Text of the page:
Friends are remembering the life of a Beggs teenager, who was taken too soon. Drew Aldridge drowned Tuesday while fishing at Dripping Springs Lake, near Okmulgee.
The victim's friends say Aldridge didn't have a single enemy.
Aldridge just turned 19 on August 31. He graduated from Beggs High School in May, and started college at the OSU Institute of Technology this fall.
Most people who knew Drew Aldridge, would tell you he was most at ease in the ag barn.
"He grew up in the show barn," said agriculture teacher, Derrick Markes.
Aldridge was a member of the FFA and loved raising and showing pigs.
"As soon as he was able to walk, he was in the show room showing pigs himself," Markes said.
Markes watched Aldridge grow up. He said his former student loved nothing more than coaching his younger classmates.
It was a passion he had taken to college, where he was studying to follow in Markes' footsteps.
"What he wanted to do and his ultimate goal was to actually become an ag teacher," Markes said.
Aldridge also played football for Beggs High School. And when he wasn't on the field or showing pigs, he was probably on the lake.
"If it wasn't animals and football it, was fishing and hunting," said Markes.
Aldridge was fishing with a friend on Dripping Springs Lake Wednesday, when the boat he was in hit something in the water, tossing him into lake. He didn't know how to swim and he wasn't wearing a life jacket.
"I didn't know what to think. I just wanted to scream," said Hana Bowman, one of Aldridge's closest friends.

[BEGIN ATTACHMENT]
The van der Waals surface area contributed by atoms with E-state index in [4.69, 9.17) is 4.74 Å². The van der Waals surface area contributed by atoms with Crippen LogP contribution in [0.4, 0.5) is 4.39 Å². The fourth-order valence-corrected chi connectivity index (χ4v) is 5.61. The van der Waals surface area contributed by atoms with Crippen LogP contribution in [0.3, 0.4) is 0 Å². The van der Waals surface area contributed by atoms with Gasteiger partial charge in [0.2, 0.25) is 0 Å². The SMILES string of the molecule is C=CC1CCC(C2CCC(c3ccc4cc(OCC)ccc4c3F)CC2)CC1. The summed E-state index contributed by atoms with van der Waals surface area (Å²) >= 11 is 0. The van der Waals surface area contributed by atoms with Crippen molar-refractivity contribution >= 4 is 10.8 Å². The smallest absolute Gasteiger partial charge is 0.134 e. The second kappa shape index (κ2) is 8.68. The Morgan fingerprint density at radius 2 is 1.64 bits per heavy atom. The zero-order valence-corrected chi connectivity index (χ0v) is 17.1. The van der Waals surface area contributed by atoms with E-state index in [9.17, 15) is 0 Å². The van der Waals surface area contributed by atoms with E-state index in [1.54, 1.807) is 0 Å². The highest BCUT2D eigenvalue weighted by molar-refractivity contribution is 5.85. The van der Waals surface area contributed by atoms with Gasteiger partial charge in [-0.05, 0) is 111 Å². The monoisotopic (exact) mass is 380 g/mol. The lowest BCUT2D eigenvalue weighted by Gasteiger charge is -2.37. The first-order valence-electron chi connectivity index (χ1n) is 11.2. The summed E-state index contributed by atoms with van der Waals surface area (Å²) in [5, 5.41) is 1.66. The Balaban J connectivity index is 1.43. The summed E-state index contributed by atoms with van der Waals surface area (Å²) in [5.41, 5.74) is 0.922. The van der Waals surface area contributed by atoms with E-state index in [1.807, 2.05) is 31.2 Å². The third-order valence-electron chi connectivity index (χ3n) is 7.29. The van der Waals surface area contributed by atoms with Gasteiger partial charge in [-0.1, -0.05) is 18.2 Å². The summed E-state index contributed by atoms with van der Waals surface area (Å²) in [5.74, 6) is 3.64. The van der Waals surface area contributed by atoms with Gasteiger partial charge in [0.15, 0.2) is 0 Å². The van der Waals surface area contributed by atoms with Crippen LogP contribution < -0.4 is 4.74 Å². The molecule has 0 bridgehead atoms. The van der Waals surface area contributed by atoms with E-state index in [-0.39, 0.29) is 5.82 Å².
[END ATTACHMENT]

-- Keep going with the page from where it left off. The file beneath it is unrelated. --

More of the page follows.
Their friendship was a topic the two had just talked about on Monday.
"He said, 'We're gonna be best friends forever. Even though we don't get to hang out all the time, we'll be best friends for the rest of our lives,'" Bowman said.
But the truth is, Aldridge was friends with everyone at school. Teachers say he somehow fit in with every group, maybe because he had a way of always saying the right thing.
"If you were sad, by the time you got done talking to Drew, you were gonna be laughing. He'd always make a funny joke or do something to make you smile," Bowman said. "He was really nice, he was sweet, he was caring, the best person, ever."
Now, through Aldridge's death, his teacher says there's an important life lesson to be learned.
"I know hindsight, if Drew was here today, he would be passionate about putting those life jackets on. It is important," Markes said.
Aldridge's friends say he loved his family dearly. They say he was a bit of a momma's boy and he didn't care who knew.
He wasn't wearing a life jacket, and his dad wanted us to make sure to tell how viewers how important is to do so.